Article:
Previous studies reported that Multiple Sclerosis (MS) patients treated with natalizumab for one or two years exhibit a significant reduction in relapse rate and in cognitive impairment, but the long term effects on cognitive performance are unknown. This study aimed to evaluate the effects of natalizumab on cognitive impairment in a cohort of 24 consecutive patients with relapsing remitting MS treated for 3 years. The neuropsychological tests, as well as relapse number and EDSS, were assessed at baseline and yearly for three years. The impact on cortical atrophy was also considered in a subgroup of them, and are thus to be considered as preliminary. Results showed a significant reduction in the number of impaired neuropsychological tests after three years, a significant decrease in annualized relapse rate at each time points compared to baseline and a stable EDSS. In the neuropsychological assessment, a significant improvement in memory, attention and executive function test scores was detected. Preliminary MRI data show that, while GM volume did not change at 3 years, a significantly greater parahippocampal and prefrontal gray matter density was noticed, the former correlating with neuropsychological improvement in a memory test. This study showed that therapy with Natalizumab is helpful in improving cognitive performance, and is likely to have a protective role on grey matter, over a three years follow-up.
Citation: Mattioli F, Stampatori C, Bellomi F, Scarpazza C, Capra R (2015) Natalizumab Significantly Improves Cognitive Impairment over Three Years in MS: Pattern of Disability Progression and Preliminary MRI Findings. PLoS ONE 10(7): e0131803. https://doi.org/10.1371/journal.pone.0131803
Editor: Ralf Andreas Linker, Friedrich-Alexander University Erlangen, GERMANY
Received: March 2, 2015; Accepted: June 7, 2015; Published: July 6, 2015
Copyright: © 2015 Mattioli et al. This is an open access article distributed under the terms of the Creative Commons Attribution License, which permits unrestricted use, distribution, and reproduction in any medium, provided the original author and source are credited
Data Availability: All relevant data are within the paper.
Funding: The authors have no support or funding to report.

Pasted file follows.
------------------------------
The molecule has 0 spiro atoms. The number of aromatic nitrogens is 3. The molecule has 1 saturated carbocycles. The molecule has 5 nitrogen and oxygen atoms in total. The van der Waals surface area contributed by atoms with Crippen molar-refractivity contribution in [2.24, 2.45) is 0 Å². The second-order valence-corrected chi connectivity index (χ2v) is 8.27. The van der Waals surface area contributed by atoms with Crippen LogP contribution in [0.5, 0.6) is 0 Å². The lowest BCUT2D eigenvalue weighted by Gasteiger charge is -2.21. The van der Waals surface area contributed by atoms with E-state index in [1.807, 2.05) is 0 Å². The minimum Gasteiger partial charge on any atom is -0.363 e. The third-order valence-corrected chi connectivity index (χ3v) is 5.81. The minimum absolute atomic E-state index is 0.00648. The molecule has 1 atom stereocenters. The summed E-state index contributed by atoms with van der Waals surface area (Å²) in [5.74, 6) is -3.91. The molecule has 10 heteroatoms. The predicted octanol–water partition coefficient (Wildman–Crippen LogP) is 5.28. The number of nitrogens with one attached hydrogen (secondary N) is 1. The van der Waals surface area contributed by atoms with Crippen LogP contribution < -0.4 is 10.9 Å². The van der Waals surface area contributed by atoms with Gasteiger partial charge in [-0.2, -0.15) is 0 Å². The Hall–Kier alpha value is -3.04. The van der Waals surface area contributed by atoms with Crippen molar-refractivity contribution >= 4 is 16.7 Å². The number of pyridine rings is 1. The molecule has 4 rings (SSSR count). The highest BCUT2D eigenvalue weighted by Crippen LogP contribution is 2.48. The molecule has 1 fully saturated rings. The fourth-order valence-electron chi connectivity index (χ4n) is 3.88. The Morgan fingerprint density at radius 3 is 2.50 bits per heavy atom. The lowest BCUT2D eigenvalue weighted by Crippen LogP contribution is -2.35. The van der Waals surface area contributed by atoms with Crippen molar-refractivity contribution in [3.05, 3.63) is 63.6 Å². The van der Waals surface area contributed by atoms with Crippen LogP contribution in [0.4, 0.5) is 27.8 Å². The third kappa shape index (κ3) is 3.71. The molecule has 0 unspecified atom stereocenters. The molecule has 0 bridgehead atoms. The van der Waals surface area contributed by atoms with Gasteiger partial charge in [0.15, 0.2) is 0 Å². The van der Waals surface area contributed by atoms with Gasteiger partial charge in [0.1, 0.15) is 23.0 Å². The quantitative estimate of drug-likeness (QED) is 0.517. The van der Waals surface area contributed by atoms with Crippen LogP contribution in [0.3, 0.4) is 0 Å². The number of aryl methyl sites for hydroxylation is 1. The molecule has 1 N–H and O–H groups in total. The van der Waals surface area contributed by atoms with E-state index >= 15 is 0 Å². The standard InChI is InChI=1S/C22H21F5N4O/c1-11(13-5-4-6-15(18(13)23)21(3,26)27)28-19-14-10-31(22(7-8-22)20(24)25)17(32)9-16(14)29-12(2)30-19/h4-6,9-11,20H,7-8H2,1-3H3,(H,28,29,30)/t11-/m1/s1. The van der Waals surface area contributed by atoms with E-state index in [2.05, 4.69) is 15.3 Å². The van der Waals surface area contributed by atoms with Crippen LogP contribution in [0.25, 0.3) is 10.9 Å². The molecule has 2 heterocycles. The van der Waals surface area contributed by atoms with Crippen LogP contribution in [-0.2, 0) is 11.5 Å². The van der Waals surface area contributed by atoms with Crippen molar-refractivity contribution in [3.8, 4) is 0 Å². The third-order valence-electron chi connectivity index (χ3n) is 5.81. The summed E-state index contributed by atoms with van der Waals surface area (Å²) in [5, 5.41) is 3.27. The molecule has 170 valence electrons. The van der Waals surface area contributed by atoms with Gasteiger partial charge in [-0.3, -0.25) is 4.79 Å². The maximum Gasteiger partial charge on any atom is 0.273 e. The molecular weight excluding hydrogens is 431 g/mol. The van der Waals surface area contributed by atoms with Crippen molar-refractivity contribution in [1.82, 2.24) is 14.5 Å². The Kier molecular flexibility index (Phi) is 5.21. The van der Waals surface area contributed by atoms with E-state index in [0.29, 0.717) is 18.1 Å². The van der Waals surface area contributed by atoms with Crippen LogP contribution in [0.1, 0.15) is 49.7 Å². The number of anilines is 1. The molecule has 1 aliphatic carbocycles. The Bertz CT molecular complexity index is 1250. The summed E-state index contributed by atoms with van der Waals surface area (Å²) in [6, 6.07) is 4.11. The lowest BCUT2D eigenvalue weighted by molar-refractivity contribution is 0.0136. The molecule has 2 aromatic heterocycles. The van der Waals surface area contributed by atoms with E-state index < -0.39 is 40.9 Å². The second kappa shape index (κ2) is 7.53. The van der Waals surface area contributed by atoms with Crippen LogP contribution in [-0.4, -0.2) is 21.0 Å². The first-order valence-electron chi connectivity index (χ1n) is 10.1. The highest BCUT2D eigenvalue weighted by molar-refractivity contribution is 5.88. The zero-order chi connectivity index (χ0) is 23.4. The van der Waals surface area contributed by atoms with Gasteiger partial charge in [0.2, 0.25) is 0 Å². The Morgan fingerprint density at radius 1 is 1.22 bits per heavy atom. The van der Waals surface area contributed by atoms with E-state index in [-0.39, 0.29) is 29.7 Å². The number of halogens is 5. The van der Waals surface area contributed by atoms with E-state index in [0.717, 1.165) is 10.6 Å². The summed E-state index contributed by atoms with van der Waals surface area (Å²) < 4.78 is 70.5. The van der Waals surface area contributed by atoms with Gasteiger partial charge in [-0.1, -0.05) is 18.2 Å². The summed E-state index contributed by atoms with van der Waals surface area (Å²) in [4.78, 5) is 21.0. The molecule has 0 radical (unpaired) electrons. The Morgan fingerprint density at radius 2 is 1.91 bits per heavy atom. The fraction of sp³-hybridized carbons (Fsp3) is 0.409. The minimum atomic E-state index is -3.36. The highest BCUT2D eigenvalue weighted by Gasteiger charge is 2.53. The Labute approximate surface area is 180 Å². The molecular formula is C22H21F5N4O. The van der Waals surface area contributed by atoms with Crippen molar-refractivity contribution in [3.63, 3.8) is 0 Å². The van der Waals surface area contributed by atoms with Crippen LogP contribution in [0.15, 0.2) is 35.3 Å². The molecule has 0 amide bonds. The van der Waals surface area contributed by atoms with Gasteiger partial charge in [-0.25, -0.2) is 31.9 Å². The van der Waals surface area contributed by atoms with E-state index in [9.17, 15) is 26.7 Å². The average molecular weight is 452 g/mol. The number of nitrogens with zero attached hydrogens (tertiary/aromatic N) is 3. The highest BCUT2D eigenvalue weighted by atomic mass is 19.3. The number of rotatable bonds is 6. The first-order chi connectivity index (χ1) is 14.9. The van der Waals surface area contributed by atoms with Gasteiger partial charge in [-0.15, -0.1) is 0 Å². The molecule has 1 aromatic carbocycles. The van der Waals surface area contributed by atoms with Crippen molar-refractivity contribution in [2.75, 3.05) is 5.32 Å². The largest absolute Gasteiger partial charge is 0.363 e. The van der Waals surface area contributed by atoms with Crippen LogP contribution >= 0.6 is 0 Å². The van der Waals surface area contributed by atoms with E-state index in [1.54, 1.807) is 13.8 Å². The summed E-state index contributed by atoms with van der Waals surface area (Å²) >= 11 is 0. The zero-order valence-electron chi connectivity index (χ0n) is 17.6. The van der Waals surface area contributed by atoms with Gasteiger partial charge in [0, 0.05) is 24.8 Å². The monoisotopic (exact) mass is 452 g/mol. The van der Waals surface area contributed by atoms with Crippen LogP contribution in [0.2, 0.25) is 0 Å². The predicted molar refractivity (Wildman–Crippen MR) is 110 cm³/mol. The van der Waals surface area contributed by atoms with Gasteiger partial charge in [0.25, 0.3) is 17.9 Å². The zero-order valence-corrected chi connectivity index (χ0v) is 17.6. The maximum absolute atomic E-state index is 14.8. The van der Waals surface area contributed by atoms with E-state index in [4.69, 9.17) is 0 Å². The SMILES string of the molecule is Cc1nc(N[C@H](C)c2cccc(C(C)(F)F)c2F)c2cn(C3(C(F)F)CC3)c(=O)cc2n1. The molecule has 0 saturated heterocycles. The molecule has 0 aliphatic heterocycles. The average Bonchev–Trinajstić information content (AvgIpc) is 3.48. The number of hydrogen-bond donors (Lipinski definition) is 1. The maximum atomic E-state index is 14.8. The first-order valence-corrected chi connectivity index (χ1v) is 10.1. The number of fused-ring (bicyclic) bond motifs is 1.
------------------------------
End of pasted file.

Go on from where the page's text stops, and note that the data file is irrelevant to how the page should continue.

Competing interests: The authors have declared that no competing interests exist.
In recent years, several new drugs have been approved for the treatment of relapsing remitting multiple sclerosis (RRMS) . Within the new drugs, the natalizumab (Tysabri, Biogen, Cambridge, MA) has been shown to have a large effect in reducing disease activity. In particular, studies from our and other groups reported that patients under treatment with natalizumab for a period of time between 6 months and 2 years exhibit a significant reduction in the decay and, interestingly, even an improvement in cognitive functions, particularly in information processing, executive functions and memory domains [2–9]. Notably, recent studies showed that, after one year of administration, treatment with natalizumab was able to inhibit the accumulation of cortical lesions and the progression of cortical atrophy with a significantly higher effect compared to other immunomodulatory therapies [9,10]. Natalizumab treatment considerably targets grey matter and these findings may likely represent the anatomical background for its impact on cognitive functions, which are strongly associated with cortical pathology [11–15].
Several studies, for instance the TOP (Tysabri Observational Program ), confirmed the natalizumab driven overall safety profile, low relapse rate and stabilized disability levels in treated patients over 5 years. However, no long term effects of natalizumab on cognitive functions have to date been described beyond the second year of treatment. Indeed, the TOP study used the Expanded Disability Status Scale (EDSS) total score as outcome index that, although it is comprehensive of a cognitive score too, it has little sensitivity to cognitive functioning.
Since in the previous literature studies no neuropsychological data were provided beyond the second year of therapy, we aimed in investigating the evolution of cognitive impairment over time in patients treated with natalizumab. To this end, we performed an observational study on neuropsychological functions of a group of relapsing remitting MS treated with natalizumab for three years and, in a subgroup of them, we analyzed their correlates with brain atrophy measured with MRI.
Materials and Methods
24 RR-MS consecutive patients, treated with natalizumab according to Italian Medicines Agency (AIFA) reimbursement criteria  starting on April 2007, were observed for three years at the MS Center of the Spedali Civili of Brescia. Their baseline socio-demographic information are reported in Table 1. They were all naive to natalizumab therapy and did not have any therapy interruption during the three years follow up. Two of them were previously treated with copolymer, 14 of them with interferon B and 4 of them with both copolymer and interferon. Each patient signed an informed written consent before treatment initiation; they also gave consent for their clinical records to be used in the current study. The study was retrospective and observational, authorized by the Ethical Committee of the Spedali Civili of Brescia and in conformity with the Helsinki Declaration.